Take control of Diabetes Type 2 with CrossFit

Jul 09, 2018 | 3 months ago | Read Time: 3 minutes | By iKnowledge Team

CrossFit for Diabetes

CrossFit is a high intensity fitness program developed by Greg Glassman that incorporates strength and endurance training. The process uses data to measure and track a person’s fitness progress. It focuses on core functional movement, highlighting the best of gymnastics, weightlifting, running, etc. These movements are meant to move the largest loads to the longest distance.

For most people diagnosed with Type 2 diabetes, a common reason to not exercise regularly is the lack of time. Obesity is also commonly noticed among these individuals. New research suggests that this trait can be controlled through high intensity workouts in the CrossFit regime. The resultant amount of loss of weight through CrossFit is similar to that from traditional exercise routines but only takes half the time as compared to the latter. Additionally, the ability to control body sugar levels showcases positive improvement with time benefit. People with Type 2 diabetes could easily accommodate this exercise regimen for 8-20 minutes a day and continue with their daily routine.

A research study by Experimental Psychology suggests that people suffering from Type 2 diabetes can take a 6-week CrossFit course to control their blood sugar levels. This can help reduce the risk of heart diseases as well. Type 2 diabetes is the most common type where the body fails to produce enough insulin to control blood sugar. This makes people more prone to heart diseases over the course of their lives. The most effective way to deal with this lifelong condition is to exercise. Regular exercise makes the body more active to the insulin produced, and thereby helps maintain a balanced blood sugar level.

As part of the above mentioned research, 13 overweight people with Type 2 diabetes were chosen to undergo the CrossFit for diabetes Type 2 workout program for 6 weeks. Their blood sugar and insulin levels were recorded both before and after the regime, along with their blood chemistry and pressure. This data was then used to test how prone the subjects were towards heart diseases. After the workout regime concluded, the test results before and after were compared and the results were significantly positive towards the fitness regime. There was a lot of improvement noticed for insulin sensitivity, metabolism and a drop in heart disease risk among the people in the test group.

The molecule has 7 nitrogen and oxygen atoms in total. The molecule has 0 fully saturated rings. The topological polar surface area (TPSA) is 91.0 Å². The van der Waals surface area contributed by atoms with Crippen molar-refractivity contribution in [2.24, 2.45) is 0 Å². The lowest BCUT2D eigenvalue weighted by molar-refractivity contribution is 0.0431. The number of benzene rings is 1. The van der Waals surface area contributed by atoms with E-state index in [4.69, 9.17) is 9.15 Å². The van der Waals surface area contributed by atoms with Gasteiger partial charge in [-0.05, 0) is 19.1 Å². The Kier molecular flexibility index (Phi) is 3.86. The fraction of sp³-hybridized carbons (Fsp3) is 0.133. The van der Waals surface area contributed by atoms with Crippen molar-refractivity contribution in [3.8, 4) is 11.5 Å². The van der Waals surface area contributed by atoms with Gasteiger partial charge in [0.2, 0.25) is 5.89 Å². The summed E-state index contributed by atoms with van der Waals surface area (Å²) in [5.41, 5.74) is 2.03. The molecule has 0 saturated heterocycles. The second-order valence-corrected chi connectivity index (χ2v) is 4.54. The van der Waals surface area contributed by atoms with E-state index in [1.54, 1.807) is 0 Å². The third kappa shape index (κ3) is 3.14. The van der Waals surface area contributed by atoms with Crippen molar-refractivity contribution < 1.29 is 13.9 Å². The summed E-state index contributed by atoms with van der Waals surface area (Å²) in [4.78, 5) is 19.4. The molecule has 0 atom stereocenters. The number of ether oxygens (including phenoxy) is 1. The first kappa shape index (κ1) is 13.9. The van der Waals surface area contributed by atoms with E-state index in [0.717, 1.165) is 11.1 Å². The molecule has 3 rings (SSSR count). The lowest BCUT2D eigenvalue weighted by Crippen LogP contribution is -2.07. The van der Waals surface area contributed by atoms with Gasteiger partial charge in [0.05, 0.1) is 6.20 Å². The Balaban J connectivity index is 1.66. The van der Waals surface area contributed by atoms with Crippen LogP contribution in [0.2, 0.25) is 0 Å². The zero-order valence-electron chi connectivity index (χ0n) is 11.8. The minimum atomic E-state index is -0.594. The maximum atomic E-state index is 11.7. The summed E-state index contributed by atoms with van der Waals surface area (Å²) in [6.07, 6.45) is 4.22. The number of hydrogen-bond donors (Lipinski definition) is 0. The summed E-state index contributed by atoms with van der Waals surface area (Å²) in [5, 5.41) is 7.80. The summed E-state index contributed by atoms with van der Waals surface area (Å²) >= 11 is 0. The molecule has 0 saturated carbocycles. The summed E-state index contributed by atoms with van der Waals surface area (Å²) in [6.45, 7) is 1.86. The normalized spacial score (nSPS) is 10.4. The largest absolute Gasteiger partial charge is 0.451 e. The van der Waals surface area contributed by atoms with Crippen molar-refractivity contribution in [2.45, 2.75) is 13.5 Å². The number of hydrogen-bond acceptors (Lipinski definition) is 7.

While limited by its small and young test group, and its short duration, the research on CrossFit for diabetes is an eye opener for people with Type 2 diabetes, especially when exercise is such a vital part of their lifestyle. Elderly patients, however, should approach this method cautiously and consult a physician beforehand.

Other measures that help Type 2 diabetics are simple lifestyle changes such as opting for healthy food like vegetables, whole grain, whole fruit, along with lean meats like chicken, fish and low-fat dairy. Avoiding carbs, especially refined carbs, high amount of sugar and flour will surely help. Timely medication and routine blood checks are vital to monitor and check for sugar levels in the body and can help prevent problems before they escalate.

Educating your friends and family about the condition is a must, as they can help you at times when you cannot help yourself. This includes getting you out of depression, which is often heard as a symptom of type 2 diabetics. Additionally, you can buy a term insurance plan that covers critical and terminal illness in its policy. Aegon Life’s iTerm Plus is a comprehensive term plan, which offers different in-built benefits for critical illnesses. Therefore, as an added safety measure, purchase a term insurance plan as a financial back-up. After all, there is no such thing as being too safe.

Reference Links:

https://www.eurekalert.org/pub_releases/2018-05/tps-cih051418.php

https://www.ncbi.nlm.nih.gov/pmc/articles/PMC4530878/

https://www.hindustantimes.com/fitness/crossfit-is-not-only-beneficial-for-weight-loss-but-also-helps-manage-diabetes/story-qaDIcP7OdVIZ9gK1yKOB9M.html

Advt. no.: IA/Jul 2018/4163


Prev
7 Vital Things To Look…
Next
Planning a Holiday? Here are…

RELATED ARTICLES